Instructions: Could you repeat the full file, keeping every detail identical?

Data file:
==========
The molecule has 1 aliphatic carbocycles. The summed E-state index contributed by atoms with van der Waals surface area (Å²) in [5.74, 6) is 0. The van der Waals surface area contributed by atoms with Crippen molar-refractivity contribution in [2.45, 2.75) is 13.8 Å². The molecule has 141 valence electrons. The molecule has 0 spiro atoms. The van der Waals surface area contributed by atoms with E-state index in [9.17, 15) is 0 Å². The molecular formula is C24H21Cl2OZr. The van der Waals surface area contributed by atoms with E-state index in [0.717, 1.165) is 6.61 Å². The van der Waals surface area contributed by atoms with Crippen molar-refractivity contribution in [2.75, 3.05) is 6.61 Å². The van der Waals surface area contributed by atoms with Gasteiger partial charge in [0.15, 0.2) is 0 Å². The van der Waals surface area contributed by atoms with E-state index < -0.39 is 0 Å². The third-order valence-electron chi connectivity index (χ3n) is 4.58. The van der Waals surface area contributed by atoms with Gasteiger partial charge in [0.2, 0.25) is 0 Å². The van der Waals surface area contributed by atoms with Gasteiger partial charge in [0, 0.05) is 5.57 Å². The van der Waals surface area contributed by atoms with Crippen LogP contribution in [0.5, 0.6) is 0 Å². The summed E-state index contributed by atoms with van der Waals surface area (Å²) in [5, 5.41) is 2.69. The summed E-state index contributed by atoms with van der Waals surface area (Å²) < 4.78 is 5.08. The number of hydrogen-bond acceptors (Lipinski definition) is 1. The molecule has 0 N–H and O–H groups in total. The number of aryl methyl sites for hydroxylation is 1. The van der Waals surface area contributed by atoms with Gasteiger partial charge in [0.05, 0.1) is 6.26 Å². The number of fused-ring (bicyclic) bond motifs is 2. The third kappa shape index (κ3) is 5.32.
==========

The molecule has 1 aliphatic carbocycles. The summed E-state index contributed by atoms with van der Waals surface area (Å²) in [5.74, 6) is 0. The van der Waals surface area contributed by atoms with Crippen molar-refractivity contribution in [2.45, 2.75) is 13.8 Å². The molecule has 141 valence electrons. The molecule has 0 spiro atoms. The van der Waals surface area contributed by atoms with E-state index in [9.17, 15) is 0 Å². The molecular formula is C24H21Cl2OZr. The van der Waals surface area contributed by atoms with E-state index in [0.717, 1.165) is 6.61 Å². The van der Waals surface area contributed by atoms with Crippen molar-refractivity contribution in [2.75, 3.05) is 6.61 Å². The van der Waals surface area contributed by atoms with Gasteiger partial charge in [0.15, 0.2) is 0 Å². The van der Waals surface area contributed by atoms with E-state index < -0.39 is 0 Å². The third-order valence-electron chi connectivity index (χ3n) is 4.58. The van der Waals surface area contributed by atoms with Gasteiger partial charge in [0.2, 0.25) is 0 Å². The van der Waals surface area contributed by atoms with Gasteiger partial charge in [0, 0.05) is 5.57 Å². The van der Waals surface area contributed by atoms with Crippen LogP contribution in [0.5, 0.6) is 0 Å². The summed E-state index contributed by atoms with van der Waals surface area (Å²) in [5, 5.41) is 2.69. The summed E-state index contributed by atoms with van der Waals surface area (Å²) < 4.78 is 5.08. The number of hydrogen-bond acceptors (Lipinski definition) is 1. The molecule has 0 N–H and O–H groups in total. The number of aryl methyl sites for hydroxylation is 1. The van der Waals surface area contributed by atoms with Gasteiger partial charge in [0.05, 0.1) is 6.26 Å². The number of fused-ring (bicyclic) bond motifs is 2. The third kappa shape index (κ3) is 5.32.